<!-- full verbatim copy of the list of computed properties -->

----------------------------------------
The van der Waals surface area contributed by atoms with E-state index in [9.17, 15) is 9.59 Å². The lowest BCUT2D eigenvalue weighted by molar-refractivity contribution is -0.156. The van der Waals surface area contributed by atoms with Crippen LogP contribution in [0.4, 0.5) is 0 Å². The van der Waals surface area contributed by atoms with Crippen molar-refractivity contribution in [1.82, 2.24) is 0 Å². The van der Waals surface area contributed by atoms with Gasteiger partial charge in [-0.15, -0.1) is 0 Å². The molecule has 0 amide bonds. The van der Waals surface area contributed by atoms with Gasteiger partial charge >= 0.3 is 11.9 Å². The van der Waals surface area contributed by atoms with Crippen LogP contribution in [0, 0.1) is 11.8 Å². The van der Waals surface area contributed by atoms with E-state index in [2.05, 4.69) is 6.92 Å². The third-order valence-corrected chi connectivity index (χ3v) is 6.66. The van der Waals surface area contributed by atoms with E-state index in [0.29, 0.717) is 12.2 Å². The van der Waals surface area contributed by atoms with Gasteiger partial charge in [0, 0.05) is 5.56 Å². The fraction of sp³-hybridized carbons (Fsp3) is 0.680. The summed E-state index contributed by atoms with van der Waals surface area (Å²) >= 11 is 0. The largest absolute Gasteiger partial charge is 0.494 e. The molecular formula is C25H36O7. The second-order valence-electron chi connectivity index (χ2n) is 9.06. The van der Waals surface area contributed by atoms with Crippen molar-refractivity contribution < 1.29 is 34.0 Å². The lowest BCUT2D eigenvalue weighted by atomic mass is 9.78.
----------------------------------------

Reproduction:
The van der Waals surface area contributed by atoms with E-state index in [9.17, 15) is 9.59 Å². The lowest BCUT2D eigenvalue weighted by molar-refractivity contribution is -0.156. The van der Waals surface area contributed by atoms with Crippen LogP contribution in [0.4, 0.5) is 0 Å². The van der Waals surface area contributed by atoms with Crippen molar-refractivity contribution in [1.82, 2.24) is 0 Å². The van der Waals surface area contributed by atoms with Gasteiger partial charge in [-0.15, -0.1) is 0 Å². The molecule has 0 amide bonds. The van der Waals surface area contributed by atoms with Gasteiger partial charge >= 0.3 is 11.9 Å². The van der Waals surface area contributed by atoms with Crippen LogP contribution in [0, 0.1) is 11.8 Å². The van der Waals surface area contributed by atoms with E-state index in [2.05, 4.69) is 6.92 Å². The third-order valence-corrected chi connectivity index (χ3v) is 6.66. The van der Waals surface area contributed by atoms with E-state index in [0.29, 0.717) is 12.2 Å². The van der Waals surface area contributed by atoms with Gasteiger partial charge in [0, 0.05) is 5.56 Å². The fraction of sp³-hybridized carbons (Fsp3) is 0.680. The summed E-state index contributed by atoms with van der Waals surface area (Å²) >= 11 is 0. The largest absolute Gasteiger partial charge is 0.494 e. The molecular formula is C25H36O7. The second-order valence-electron chi connectivity index (χ2n) is 9.06. The van der Waals surface area contributed by atoms with Crippen molar-refractivity contribution < 1.29 is 34.0 Å². The lowest BCUT2D eigenvalue weighted by atomic mass is 9.78.